I remembered that somewhere in the OH's old photo backup disks were pictures we had taken way back in 2003 on a long weekend holiday to Durham. That was also the year we went to Beamish - and we are planning a return visit there later this year. I was surprised to find so few photos of that holiday - I don't think we had mentally converted from film to digital at that point, so instead of snapping everything, like we do now, we appear to have been more selective. I had wanted to go to Crook and Witton le Wear, places my ancestors had lived.
|The route - follow red stars from Helmington Row to Witton le Wear |
and green stars back to Crook (map from Bing Maps)
The first stop was Helmington Row, a small hamlet up the hill from Crook. The bus comes from the east on the A690 from Durham. This was where my grandfather William Satchel Hutton (the mariner's grandson) was born in 1905 - but we couldn't find "Church Hill, Helmington Row" as noted on his birth certificate - there isn't even a church, although there is a Church Street. Further investigation today on Digimaps and in the 1911 census summary books on Ancestry has shown where I went wrong. Helmington Row is the name of the district, which spreads west almost into the centre of Crook itself. Church Hill is actually where the church with a tower symbol is just above my last green star in the centre of Crook.
|Church Hill, Helmington Row, Crook in the 1890s (from Digimaps)|
|Extract from the 1911 census summary books (from Ancestry)|
Although my great grandfather, Joseph Bormond Hutton, is listed as a Coal Miner on the 1911 census in the 1901 census he is a Grocer's shopman in Crook and family stories say he was the manager of the Co-op there eventually. As he was born in Sunderland he must have been sent to Crook or taken a job in Crook to further his progress in the Co-op, it follows on as we know he was a Grocer's Apprentice in Sunderland in 1891. He and Sarah Ellen Nutley married in Hendon, Sunderland in 1900 suggesting that she was living there at that time - did she go to Sunderland to go into service? Is that how they met? Did he take the job in Crook so she would be nearer to her family? They had six children, all born in Crook between 1901 and 1918, four girls and two boys, my grandfather being the older of the two boys.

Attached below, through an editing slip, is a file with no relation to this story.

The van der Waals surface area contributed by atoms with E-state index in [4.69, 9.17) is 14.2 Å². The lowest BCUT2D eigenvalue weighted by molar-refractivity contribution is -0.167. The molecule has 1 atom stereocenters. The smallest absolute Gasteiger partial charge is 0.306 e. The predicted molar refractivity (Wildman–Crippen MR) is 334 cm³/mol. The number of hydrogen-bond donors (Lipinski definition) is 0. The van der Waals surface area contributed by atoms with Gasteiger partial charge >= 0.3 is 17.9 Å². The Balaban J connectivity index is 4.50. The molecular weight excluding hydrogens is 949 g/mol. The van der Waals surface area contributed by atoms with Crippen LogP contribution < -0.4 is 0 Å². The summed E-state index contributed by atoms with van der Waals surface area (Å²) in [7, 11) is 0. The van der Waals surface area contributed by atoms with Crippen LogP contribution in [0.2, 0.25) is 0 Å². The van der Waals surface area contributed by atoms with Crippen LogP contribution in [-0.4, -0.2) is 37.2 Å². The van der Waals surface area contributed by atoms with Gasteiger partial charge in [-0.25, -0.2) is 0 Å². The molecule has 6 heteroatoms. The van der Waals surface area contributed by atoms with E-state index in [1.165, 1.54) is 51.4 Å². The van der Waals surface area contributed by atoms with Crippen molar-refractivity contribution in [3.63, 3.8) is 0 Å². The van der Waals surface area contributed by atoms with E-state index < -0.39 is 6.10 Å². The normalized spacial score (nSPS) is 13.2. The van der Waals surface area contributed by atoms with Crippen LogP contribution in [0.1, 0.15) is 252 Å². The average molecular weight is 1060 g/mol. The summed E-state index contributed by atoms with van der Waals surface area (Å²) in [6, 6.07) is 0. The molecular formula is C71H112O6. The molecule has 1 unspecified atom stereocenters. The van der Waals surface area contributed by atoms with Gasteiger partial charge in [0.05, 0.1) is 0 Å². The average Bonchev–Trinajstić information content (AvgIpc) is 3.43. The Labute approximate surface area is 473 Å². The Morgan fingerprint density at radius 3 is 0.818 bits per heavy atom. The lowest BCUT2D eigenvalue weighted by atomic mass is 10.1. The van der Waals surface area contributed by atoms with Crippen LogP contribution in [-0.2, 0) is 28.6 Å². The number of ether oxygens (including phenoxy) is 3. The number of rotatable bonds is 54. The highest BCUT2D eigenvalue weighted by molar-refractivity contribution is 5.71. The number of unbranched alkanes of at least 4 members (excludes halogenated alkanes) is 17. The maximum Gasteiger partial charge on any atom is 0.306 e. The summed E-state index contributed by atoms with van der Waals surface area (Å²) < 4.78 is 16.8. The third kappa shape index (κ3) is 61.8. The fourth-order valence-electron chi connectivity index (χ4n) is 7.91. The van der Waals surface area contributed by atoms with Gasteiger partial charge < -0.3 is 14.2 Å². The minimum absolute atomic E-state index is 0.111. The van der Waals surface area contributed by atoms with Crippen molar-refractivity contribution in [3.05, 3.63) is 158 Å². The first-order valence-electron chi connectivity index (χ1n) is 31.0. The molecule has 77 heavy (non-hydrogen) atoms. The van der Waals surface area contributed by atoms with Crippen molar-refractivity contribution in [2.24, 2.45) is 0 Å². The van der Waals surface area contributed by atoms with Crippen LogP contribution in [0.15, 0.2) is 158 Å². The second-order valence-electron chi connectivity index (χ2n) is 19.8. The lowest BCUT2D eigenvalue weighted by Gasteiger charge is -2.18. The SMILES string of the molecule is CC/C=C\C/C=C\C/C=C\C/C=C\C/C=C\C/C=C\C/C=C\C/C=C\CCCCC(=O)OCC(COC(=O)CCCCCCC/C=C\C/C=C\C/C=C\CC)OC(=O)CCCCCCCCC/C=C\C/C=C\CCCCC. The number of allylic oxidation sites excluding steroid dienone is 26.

Back in 2003 - we walked down some footpaths towards the next port of call, Constantine Farm - heading towards a Good Beer Guide pub, the Red Lion at North Bitchburn. Checking in the current Guide I see the pub is still listed with guest beers from smaller North Eastern breweries and a reputation for good food.
|My family tree showing the parents and grandparents of my maternal grandfather's mother, Sarah Eleanor Nutley|
|A map snip showing the bank below Constantine (Farm) 1890s - Howden Colliery (from Digimaps)|
|Railway Street, Howden le Wear (from Google Maps)|
On Digimaps (which I can access as an Open University student) I can jump back and forth by decades to compare maps. Jumping back to the 1882 map Howden le Wear and the main bits of the colliery disappear! There's just a bit of mine where it says Old Drift on the map above at the top centre. Jumping forwards by the 1920s all there is left are the marks of the railway tracks on the hillside and a row of cottages at the foot of the hill called Howden Colliery - that didn't last long did it? The Durham Mining Museum website says that Howden Colliery was mainly worked between the 1880s and its closure in 1907. North Beechburn (or Bitchburn) Colliery just to the south appears to have had a longer life span - 1845 to 1967, possibly the men moved to there - they appear to be owned by the same overall company.
There's a pub called the Green Tree in the Good Beer Guide for Howden le Wear now, it wasn't in the book for 2003, so there's one to aim for on a future visit. I may not be actually rewalking this journey today, but I'm tired and I think it's time to stop. More tomorrow maybe.